Pascual Goicoechea's Story
It was a nice spring morning in May. I got up, ate breakfast and set about to do some yard work. I started digging a hole in my backyard using a pickaxe. Five minutes into it, I felt a tightness in my chest. I stopped, and the feeling stayed a few minutes, then eased off. I started back digging, and the feeling returned and didn’t go away. My wife, Sharon, looked at me and said my color was not good. She rushed me to the emergency room at Johnston Health’s Clayton hospital. While she parked I went in and told them I was having chest pain. They immediately took me into a room where two nurses hooked me up to cardio equipment. By the time Sharon came in, they had two doctors with me. One was giving me meds while the other explained that they were transferring me to the cardiac cath lab in Smithfield.
When we arrived by ambulance a few minutes later, six nurses and Dr. Hook were waiting on me. They quickly prepped me and did what turned out to be a life-saving cath procedure. Dr. Matthew Hook, the interventional cardiologist who placed a stent in my heart, said my good health likely contributed to my survival. During the procedure, Dr. Hook found the main artery supplying blood to the larger front part of the heart was 99 percent blocked, and another artery was partially closed. The quick actions of my wife, Johnston Health’s Clayton Chest Pain Center crew, and Dr. Hook and his team resulted in me having no permanent damage.
I had dodged bullets before - during my military career, I’d often been in harm’s way. At the invasion of Kuwait during the Gulf War and in Panama during the surrender of Manuel Noriega, as well as following Hurricane Andrew in south Florida where I mounted the U.S. Army’s emergency response from Homestead Air Force Base. But I knew the risks, prepared for them, and thankfully came through them well. But this heart attack was a threat I didn’t see coming. At 73, I thought I was pretty healthy. Annual check-ups at the VA hospital were good. When I retired at 62, I was Chief Of Staff at Fort Bragg where I exercised three mornings every week with soldiers who were one-third my age. I have kept busy and active, gardening and traveling with my wife.
After I left the hospital three days later, the gravity of what happened began to sink in. I had survived what’s called a “widow maker” and with little, if any, damage to my heart muscle. I was fortunate to have dodged another bullet.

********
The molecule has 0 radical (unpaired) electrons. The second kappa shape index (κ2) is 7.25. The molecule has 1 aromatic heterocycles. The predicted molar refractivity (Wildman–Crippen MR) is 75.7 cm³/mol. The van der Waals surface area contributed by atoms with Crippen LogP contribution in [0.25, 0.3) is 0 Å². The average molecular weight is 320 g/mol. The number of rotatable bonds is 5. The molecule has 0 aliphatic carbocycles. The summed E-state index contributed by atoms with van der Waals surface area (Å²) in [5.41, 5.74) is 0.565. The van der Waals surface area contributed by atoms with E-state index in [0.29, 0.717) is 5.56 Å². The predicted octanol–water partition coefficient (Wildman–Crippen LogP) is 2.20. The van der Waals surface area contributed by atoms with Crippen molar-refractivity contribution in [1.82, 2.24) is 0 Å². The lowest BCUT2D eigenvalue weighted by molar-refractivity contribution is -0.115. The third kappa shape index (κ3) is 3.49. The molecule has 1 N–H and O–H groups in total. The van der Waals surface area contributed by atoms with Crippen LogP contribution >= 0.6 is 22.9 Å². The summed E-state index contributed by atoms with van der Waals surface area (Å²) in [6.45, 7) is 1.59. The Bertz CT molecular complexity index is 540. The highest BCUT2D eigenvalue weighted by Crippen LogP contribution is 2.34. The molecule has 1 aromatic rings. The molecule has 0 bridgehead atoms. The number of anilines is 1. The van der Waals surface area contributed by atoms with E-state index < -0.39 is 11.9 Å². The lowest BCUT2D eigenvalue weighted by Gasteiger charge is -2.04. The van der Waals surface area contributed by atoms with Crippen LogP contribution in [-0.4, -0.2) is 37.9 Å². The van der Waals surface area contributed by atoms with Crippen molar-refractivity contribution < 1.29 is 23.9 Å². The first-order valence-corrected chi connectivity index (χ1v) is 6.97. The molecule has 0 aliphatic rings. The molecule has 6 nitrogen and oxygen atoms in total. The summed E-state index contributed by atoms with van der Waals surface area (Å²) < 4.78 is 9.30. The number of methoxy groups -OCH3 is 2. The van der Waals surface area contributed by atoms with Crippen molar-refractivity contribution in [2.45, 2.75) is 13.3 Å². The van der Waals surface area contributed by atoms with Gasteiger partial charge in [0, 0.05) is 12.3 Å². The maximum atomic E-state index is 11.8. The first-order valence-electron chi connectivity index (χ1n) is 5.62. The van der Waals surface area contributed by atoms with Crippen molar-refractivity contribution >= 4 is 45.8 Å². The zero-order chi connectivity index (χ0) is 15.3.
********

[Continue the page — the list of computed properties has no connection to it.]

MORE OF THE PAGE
While the quick work of the emergency department and heart catheterization lab saved my life, it was the cardiopulmonary rehabilitation team who helped me return to living a full life. In June, I started the program and went to classes three days every week for 36 sessions in all. I was surprised at the various ages of patients, especially the number of young patients. As patients exercised, we were tele-monitored and supervised by staff that included physical therapists, nurses, a dietician and a doctor. That gave me the confidence to push hard. I knew if anything happened, I could get help right away. Just as important, my spirits were buoyed and my confidence was restored by the genuine care I felt from the team. They work well together, love what they do, and are knowledgeable about their field. They were always cheerful. It was a pleasure being looked after by them.
Having a heart attack changes your perspective. It’s brought me back to center, and reminded me of the value of friends and everything that’s good. I’ve written Christmas cards, reconnected with Army buddies and called friends I haven’t seen in 60 years.
I now exercise at Johnston Health’s HealthQuest Fitness & Wellness Center regularly. I have since planted a blackberry bush in the hole I dug last May, and it bore fruit. The deer beat me to the harvest, but it’s all good.
Pascual Goicoechea, Clayton, NC